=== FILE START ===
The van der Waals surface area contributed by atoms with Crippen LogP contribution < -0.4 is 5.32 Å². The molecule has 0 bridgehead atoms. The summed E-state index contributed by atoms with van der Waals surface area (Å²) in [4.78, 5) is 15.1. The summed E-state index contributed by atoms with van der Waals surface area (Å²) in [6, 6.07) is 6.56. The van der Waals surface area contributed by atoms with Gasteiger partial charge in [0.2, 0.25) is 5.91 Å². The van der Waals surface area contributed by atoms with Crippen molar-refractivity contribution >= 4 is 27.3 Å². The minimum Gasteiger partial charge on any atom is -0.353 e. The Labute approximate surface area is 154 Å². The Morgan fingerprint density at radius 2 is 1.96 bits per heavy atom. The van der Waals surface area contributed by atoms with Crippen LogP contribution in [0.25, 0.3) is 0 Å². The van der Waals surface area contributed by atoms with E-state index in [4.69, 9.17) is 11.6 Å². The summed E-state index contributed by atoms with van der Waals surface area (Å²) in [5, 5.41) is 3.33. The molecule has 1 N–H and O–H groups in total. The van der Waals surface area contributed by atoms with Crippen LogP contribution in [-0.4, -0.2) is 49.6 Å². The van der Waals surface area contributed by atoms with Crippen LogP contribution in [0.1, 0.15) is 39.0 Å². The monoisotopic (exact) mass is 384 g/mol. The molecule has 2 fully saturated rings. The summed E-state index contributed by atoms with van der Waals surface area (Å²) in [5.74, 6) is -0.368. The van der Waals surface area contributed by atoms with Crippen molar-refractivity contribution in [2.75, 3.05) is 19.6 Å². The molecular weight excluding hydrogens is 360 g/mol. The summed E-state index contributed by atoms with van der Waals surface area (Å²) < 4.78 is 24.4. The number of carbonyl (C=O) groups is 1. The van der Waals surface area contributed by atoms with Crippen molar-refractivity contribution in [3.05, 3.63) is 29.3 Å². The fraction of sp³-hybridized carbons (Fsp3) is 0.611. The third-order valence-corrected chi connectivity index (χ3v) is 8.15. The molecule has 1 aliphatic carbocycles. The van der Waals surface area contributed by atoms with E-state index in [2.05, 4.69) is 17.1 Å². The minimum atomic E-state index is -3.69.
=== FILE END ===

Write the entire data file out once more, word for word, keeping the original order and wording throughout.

The van der Waals surface area contributed by atoms with Crippen LogP contribution < -0.4 is 5.32 Å². The molecule has 0 bridgehead atoms. The summed E-state index contributed by atoms with van der Waals surface area (Å²) in [4.78, 5) is 15.1. The summed E-state index contributed by atoms with van der Waals surface area (Å²) in [6, 6.07) is 6.56. The van der Waals surface area contributed by atoms with Gasteiger partial charge in [0.2, 0.25) is 5.91 Å². The van der Waals surface area contributed by atoms with Crippen molar-refractivity contribution >= 4 is 27.3 Å². The minimum Gasteiger partial charge on any atom is -0.353 e. The Labute approximate surface area is 154 Å². The Morgan fingerprint density at radius 2 is 1.96 bits per heavy atom. The van der Waals surface area contributed by atoms with Crippen LogP contribution in [0.25, 0.3) is 0 Å². The van der Waals surface area contributed by atoms with E-state index in [4.69, 9.17) is 11.6 Å². The summed E-state index contributed by atoms with van der Waals surface area (Å²) in [5, 5.41) is 3.33. The molecule has 1 N–H and O–H groups in total. The van der Waals surface area contributed by atoms with Crippen LogP contribution in [-0.4, -0.2) is 49.6 Å². The van der Waals surface area contributed by atoms with Crippen LogP contribution in [0.1, 0.15) is 39.0 Å². The monoisotopic (exact) mass is 384 g/mol. The molecule has 2 fully saturated rings. The summed E-state index contributed by atoms with van der Waals surface area (Å²) in [5.74, 6) is -0.368. The van der Waals surface area contributed by atoms with Crippen molar-refractivity contribution in [2.75, 3.05) is 19.6 Å². The molecular weight excluding hydrogens is 360 g/mol. The summed E-state index contributed by atoms with van der Waals surface area (Å²) < 4.78 is 24.4. The number of carbonyl (C=O) groups is 1. The van der Waals surface area contributed by atoms with Crippen molar-refractivity contribution in [3.05, 3.63) is 29.3 Å². The fraction of sp³-hybridized carbons (Fsp3) is 0.611. The third-order valence-corrected chi connectivity index (χ3v) is 8.15. The molecule has 1 aliphatic carbocycles. The van der Waals surface area contributed by atoms with E-state index in [2.05, 4.69) is 17.1 Å². The minimum atomic E-state index is -3.69.